• Toma Ikuta as Kouhei Kiuchi,[5] the only son of a fisherman who dreams of following in his father's footsteps one day. When he first saw Sae, he immediately fell in love with her. He was later married Ritsuko, but was divorced from her a little later due to a falling out.
  • Osamu Mukai as Junichi Kitami,[7] a photographer who loves to go around the world taking pictures of children in war zones. He and Sae met at Waseda University, where Kitami was her senior. He proposed to Sae, but was killed by a terrorist attack in Iraq before their wedding.
  • Hiroko Yakushimaru as Ryoko, Sae's mother.[7] She worked as a nurse during the day and worked at a Karaoke Lounge as a hostess during the night to support Sae. She was widowed when her husband died because of cancer.
  • Misako Renbutsu as Ritsuko Watanabe, Kouhei's wife.[7] She liked Kouhei since she saw him working at the docks where she works as an accountant. She later married him, but divorced him and ran away. She later became a cashier at a supermarket.
  • Arata as Kemimichi, Sae's father.[7] He is an avid photographer, and frequently leaves Sae and her mom alone. He planted the Dogwood tree in Sae's house garden.
  • Yuichi Kimura as Makato Endo,[7] Sae's neighbor and her mother's friend. He owned a ranch.
  • Yutaka Matsushige[7]
  • Eri Tokunaga as Minami Nakamura,[7] Sae's best friend in high school. She later married one of Kouhei's friends.
  • Yuta Kanai[7]
  • Yu Koyanagi[7]
  • Tsutomu Takahashi[7]
  • Mamatsu Hayashi[7] is playing the role of Kouhei's younger sister.
  • Kaori Mizushima[7]

Production[edit]

Development[edit]

The plot of the film is based on the song Hanamizuki, a song by Yō Hitoto released in 2004.[6] This popular song got to 4th in the Oricon charts.[8]

Casting[edit]

The film was directed by the director Nobuhiro Do, whose previous works included the film Nada Soso.[9]

Filming[edit]

Yuhutsumisaki Lighthouse, Kushiro, Hokkaido

In Japan, it was filmed in Waseda University in Tokyo and in the Shinjuku district, which is also in Tokyo. Next, the filming moved to Kushiro, Hokkaido in September 2009, completing the filming in Japan itself.[10]

Hanamizuki was also filmed in America and Canada.[9] In New York, it was filmed at the Empire State Building, Brooklyn Heights Promenade and Union Square. The last stop of their filming was at Nova Scotia's Peggys Cove Lighthouse.[11] On 23 April 2010, Yui Aragaki and Toma Ikuta was greeted at their filming site there.[11] Aragaki described this filming location as "quite distant (except for the scene at sea)" and added that "Luckily, there have not been a major accident during the filming."[11] Hanamizuki director Nobuhiro Doi said that after completing the filming across three countries, he felt "nothing but relief" and thanked the cast for having gone through the long journey with him.[11]

Theme song[edit]

The film's theme song was "Hanamizuki" (ハナミズキ Hanamizuki?)Script error: The module returned a value. It is supposed to return an export table., which was sung by Yō Hitoto and on which this film was based on.[7]

Soundtrack[edit]

Script error: The module returned a value. It is supposed to return an export table.Script error: The module returned a value. It is supposed to return an export table. The soundtrack for this film was released before the film on 10 August 2010.[12]

Track list:[13]

  1. "Hanamizuki -Introduction-" (ハナミズキ -Introduction-?)Script error: The module returned a value. It is supposed to return an export table.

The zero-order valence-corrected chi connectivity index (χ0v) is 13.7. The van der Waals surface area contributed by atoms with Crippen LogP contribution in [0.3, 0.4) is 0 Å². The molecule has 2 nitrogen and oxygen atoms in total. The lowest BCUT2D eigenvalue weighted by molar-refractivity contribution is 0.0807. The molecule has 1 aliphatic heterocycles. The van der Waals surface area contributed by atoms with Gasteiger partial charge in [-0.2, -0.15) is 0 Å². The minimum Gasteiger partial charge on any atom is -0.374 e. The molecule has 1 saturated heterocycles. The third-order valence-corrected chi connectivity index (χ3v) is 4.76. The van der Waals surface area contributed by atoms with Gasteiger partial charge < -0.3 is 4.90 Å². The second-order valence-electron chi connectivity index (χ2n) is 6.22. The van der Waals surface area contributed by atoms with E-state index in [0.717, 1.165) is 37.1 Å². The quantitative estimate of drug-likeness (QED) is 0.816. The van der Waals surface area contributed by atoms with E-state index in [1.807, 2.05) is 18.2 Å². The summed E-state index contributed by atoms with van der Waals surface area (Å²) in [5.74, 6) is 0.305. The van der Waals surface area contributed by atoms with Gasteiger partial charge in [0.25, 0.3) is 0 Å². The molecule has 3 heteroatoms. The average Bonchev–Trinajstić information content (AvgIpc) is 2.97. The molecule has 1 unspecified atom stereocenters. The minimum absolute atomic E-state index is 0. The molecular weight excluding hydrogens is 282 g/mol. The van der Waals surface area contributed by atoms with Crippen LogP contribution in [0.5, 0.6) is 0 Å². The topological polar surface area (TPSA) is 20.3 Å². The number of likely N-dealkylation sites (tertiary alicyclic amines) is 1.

2. "Opening Title"
  3. "Jig for the Fiddle #1"
  4. "Lighthouse on the Hill -Main Theme-"
  5. "Jig for the Fiddle #2"
  6. "Under the Dogwood Tree" (ハナミズキの下で Hanamizuki no shita de?)Script error: The module returned a value. It is supposed to return an export table.
  7. "New York"
  8. "Sprouting" (芽生え Mebae?)Script error: The module returned a value. It is supposed to return an export table.
  9. "The Two People in the Snow" (雪の中のふたり Yuki no naka no futari?)Script error: The module returned a value. It is supposed to return an export table.
  10. "Irish Reel"
  11. "The Start of Love" (恋の始まり Koi no hajimari?)Script error: The module returned a value. It is supposed to return an export table.
  12. "Fiddle and Guitar -Main Theme-"
  13. "Kitami's Proposal" (北見のプロポーズ Kitami no puropōzu?)Script error: The module returned a value. It is supposed to return an export table.
  14. "The Two Mornings" (ふたりの朝 Futari no asa?)Script error: The module returned a value. It is supposed to return an export table.
  15. "Bad News" (悪い知らせ Warui shirase?)Script error: The module returned a value. It is supposed to return an export table.
  16. "Death of My Father" (親父の死 Oyaji no shi?)Script error: The module returned a value. It is supposed to return an export table.
  17. "The Two Thoughts" (ふたりの想い Futari no omoi?)Script error: The module returned a value. It is supposed to return an export table.
  18. "Under the Dogwood Tree -reprise-" (ハナミズキの下で -reprise- Hanamizuki no shita de -reprise-?)Script error: The module returned a value. It is supposed to return an export table.
  19. "Sadness" (悲しみ Kanashimi?)Script error: The module returned a value. It is supposed to return an export table.
  20. Lighthouse on the Hill -reprise-
  21. "Under the Dogwood Tree -Piano Solo-" (ハナミズキの下で -Piano Solo- Hanamizuki no shita de -Piano Solo-?)Script error: The module returned a value. It is supposed to return an export table.

Release[edit]

Hanamizuki was first released in Japan nationwide on 21 August 2010.[14] Next, it debuted in Thailand under the Thai name title ฮานามิซึกิ เกิดมาเพื่อรักเธอ on 23 December 2010.[15] In Taiwan, Hanamizuki was released on 1 January 2011.[16] In Hong Kong, Hanamizuki was released under the Chinese name of "花水木" on 9 April 2011.[17]

Hanamizuki was also screened at the 30th Hawaii International Film Festival under the category of "Spotlight on Japan" in 2010, marking its international debut.[3]

Home media[edit]